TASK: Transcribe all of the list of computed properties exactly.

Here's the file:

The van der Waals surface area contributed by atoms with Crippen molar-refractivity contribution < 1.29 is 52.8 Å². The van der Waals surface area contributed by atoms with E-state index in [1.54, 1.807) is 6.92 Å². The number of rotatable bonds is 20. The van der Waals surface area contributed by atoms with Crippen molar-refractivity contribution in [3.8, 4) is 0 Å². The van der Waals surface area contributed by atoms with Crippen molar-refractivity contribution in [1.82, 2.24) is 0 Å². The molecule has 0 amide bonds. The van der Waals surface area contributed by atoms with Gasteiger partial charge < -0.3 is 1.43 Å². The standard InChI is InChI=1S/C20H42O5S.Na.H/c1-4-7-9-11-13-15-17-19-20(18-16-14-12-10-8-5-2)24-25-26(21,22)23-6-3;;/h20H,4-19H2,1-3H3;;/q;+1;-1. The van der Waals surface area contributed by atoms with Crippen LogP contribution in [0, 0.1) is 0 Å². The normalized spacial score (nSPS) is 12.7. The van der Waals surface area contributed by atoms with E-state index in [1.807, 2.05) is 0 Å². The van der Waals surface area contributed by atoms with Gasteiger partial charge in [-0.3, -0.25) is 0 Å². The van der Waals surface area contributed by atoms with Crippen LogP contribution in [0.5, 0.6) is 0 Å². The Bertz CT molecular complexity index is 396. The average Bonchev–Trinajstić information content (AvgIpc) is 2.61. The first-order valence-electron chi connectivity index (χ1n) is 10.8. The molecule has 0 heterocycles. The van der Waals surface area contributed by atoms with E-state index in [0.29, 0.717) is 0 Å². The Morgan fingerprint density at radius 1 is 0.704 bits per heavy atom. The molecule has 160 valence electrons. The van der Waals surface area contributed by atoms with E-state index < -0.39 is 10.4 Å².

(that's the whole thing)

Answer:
The van der Waals surface area contributed by atoms with Crippen molar-refractivity contribution < 1.29 is 52.8 Å². The van der Waals surface area contributed by atoms with E-state index in [1.54, 1.807) is 6.92 Å². The number of rotatable bonds is 20. The van der Waals surface area contributed by atoms with Crippen molar-refractivity contribution in [3.8, 4) is 0 Å². The van der Waals surface area contributed by atoms with Crippen molar-refractivity contribution in [1.82, 2.24) is 0 Å². The molecule has 0 amide bonds. The van der Waals surface area contributed by atoms with Gasteiger partial charge < -0.3 is 1.43 Å². The standard InChI is InChI=1S/C20H42O5S.Na.H/c1-4-7-9-11-13-15-17-19-20(18-16-14-12-10-8-5-2)24-25-26(21,22)23-6-3;;/h20H,4-19H2,1-3H3;;/q;+1;-1. The van der Waals surface area contributed by atoms with Crippen LogP contribution in [0, 0.1) is 0 Å². The normalized spacial score (nSPS) is 12.7. The van der Waals surface area contributed by atoms with E-state index in [1.807, 2.05) is 0 Å². The van der Waals surface area contributed by atoms with Gasteiger partial charge in [-0.3, -0.25) is 0 Å². The van der Waals surface area contributed by atoms with Crippen LogP contribution in [0.5, 0.6) is 0 Å². The Bertz CT molecular complexity index is 396. The average Bonchev–Trinajstić information content (AvgIpc) is 2.61. The first-order valence-electron chi connectivity index (χ1n) is 10.8. The molecule has 0 heterocycles. The van der Waals surface area contributed by atoms with E-state index in [0.29, 0.717) is 0 Å². The Morgan fingerprint density at radius 1 is 0.704 bits per heavy atom. The molecule has 160 valence electrons. The van der Waals surface area contributed by atoms with E-state index < -0.39 is 10.4 Å².